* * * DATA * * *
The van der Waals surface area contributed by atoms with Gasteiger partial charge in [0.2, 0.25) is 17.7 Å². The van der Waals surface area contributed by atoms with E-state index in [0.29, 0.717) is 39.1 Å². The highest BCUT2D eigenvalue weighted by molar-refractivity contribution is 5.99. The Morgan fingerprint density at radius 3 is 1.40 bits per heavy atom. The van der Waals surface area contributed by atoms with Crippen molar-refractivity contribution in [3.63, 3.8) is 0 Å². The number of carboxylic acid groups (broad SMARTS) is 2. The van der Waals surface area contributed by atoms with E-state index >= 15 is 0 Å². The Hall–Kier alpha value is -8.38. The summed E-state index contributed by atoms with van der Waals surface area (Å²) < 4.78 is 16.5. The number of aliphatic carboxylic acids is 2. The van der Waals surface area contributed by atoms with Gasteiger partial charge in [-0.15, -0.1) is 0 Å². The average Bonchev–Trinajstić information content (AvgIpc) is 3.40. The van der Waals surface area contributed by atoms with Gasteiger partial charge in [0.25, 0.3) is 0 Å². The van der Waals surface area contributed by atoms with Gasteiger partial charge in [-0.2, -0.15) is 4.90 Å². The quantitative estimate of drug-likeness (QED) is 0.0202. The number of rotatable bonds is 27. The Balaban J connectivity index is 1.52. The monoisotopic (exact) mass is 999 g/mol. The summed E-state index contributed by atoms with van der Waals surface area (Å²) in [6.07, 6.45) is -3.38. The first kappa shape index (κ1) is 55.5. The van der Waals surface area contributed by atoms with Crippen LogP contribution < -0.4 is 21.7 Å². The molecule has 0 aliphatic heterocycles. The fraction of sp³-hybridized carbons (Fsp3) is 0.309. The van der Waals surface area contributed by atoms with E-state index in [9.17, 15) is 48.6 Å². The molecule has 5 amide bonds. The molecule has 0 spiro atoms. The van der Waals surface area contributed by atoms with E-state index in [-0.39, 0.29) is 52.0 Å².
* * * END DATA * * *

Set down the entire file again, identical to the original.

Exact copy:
The van der Waals surface area contributed by atoms with Gasteiger partial charge in [0.2, 0.25) is 17.7 Å². The van der Waals surface area contributed by atoms with E-state index in [0.29, 0.717) is 39.1 Å². The highest BCUT2D eigenvalue weighted by molar-refractivity contribution is 5.99. The Morgan fingerprint density at radius 3 is 1.40 bits per heavy atom. The van der Waals surface area contributed by atoms with Crippen molar-refractivity contribution in [3.63, 3.8) is 0 Å². The number of carboxylic acid groups (broad SMARTS) is 2. The van der Waals surface area contributed by atoms with E-state index >= 15 is 0 Å². The Hall–Kier alpha value is -8.38. The summed E-state index contributed by atoms with van der Waals surface area (Å²) < 4.78 is 16.5. The number of aliphatic carboxylic acids is 2. The van der Waals surface area contributed by atoms with Gasteiger partial charge in [-0.15, -0.1) is 0 Å². The average Bonchev–Trinajstić information content (AvgIpc) is 3.40. The van der Waals surface area contributed by atoms with Gasteiger partial charge in [0.25, 0.3) is 0 Å². The van der Waals surface area contributed by atoms with Gasteiger partial charge in [-0.2, -0.15) is 4.90 Å². The quantitative estimate of drug-likeness (QED) is 0.0202. The number of rotatable bonds is 27. The Balaban J connectivity index is 1.52. The monoisotopic (exact) mass is 999 g/mol. The summed E-state index contributed by atoms with van der Waals surface area (Å²) in [6.07, 6.45) is -3.38. The first kappa shape index (κ1) is 55.5. The van der Waals surface area contributed by atoms with Crippen LogP contribution < -0.4 is 21.7 Å². The molecule has 0 aliphatic heterocycles. The fraction of sp³-hybridized carbons (Fsp3) is 0.309. The van der Waals surface area contributed by atoms with E-state index in [9.17, 15) is 48.6 Å². The molecule has 5 amide bonds. The molecule has 0 spiro atoms. The van der Waals surface area contributed by atoms with E-state index in [-0.39, 0.29) is 52.0 Å².